Coming off the decidedly mixed reviews of House of Gucci, Ridley Scott needed to reestablish his command of set pieces. He has certainly proven his ability to do so in the late 1970s and early 1980s with Alien and Blade Runner. In the early 2000s he roared back to form with Gladiator and Black Hawk Down.

Here he tackles the seemingly impossible story of Napoleon Bonaparte, with unfortunately mixed results. The expansive battle scenes are amazing, which is certainly Scott’s forte but when it comes to smaller chamber room seems Scott seems a bit befuddled. In the titular roll is Joaquin Phoenix who struts through history in often enigmatic fashion. His relationship with wife Josephine is equally mercurial.

French history is undoubtedly fascinating, and I do recall in college once having a pretty decent command of events. This film helped refresh my memory on certain points, but I would be remiss in reporting that all is accurate as portrayed by Ridley. That I will have to leave to history experts. Screenwriter David Scarpa is tasked with covering many decades of Bonaparte’s life, ranging from monumental international military battles to political upheavals and marital discord on the home front.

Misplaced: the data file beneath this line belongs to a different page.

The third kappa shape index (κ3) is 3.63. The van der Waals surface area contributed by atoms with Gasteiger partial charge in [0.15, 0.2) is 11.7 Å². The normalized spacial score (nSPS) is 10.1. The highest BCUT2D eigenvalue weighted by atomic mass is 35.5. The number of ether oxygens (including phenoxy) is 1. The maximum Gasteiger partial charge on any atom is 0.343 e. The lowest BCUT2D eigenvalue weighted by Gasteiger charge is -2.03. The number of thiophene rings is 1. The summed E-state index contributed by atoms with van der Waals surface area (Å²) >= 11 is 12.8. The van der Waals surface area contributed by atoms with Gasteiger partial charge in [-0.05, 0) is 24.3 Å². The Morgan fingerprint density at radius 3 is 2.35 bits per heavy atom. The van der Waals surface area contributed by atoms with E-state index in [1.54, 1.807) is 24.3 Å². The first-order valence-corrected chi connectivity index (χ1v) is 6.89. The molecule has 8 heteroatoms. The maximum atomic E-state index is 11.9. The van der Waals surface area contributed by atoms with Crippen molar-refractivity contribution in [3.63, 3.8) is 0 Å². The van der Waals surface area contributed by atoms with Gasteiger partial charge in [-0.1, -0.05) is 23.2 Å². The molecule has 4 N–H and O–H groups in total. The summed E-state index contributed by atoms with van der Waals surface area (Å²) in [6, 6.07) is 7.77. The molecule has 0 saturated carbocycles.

By 1804 Napoleon is crowned emperor of France by the Pope, with the former bluntly confirming the position by putting the crown on his own head. In the following year, Napoleon goes to war with Austria and Russia at the Battle of Austerlitz. Ridley is in full command at this point in the film, showing the raw gruesomeness of using the frozen lakes in Napoleon’s strategy while the enemy is in retreat.

The film runs very long (157 minutes) and if you are not a fan of Phoenix, Ridley or French history, this film is not for you. If on the other hand you have enjoyed any of those three elements, you are in for a long and probably satisfying evening.



Brad Auerbach has been a journalist and editor covering the media, entertainment, travel and technology scene for many years. He has written for Forbes, Time Out London, SPIN, Village Voice, LA Weekly and early in his career won a New York State College Journalism Award.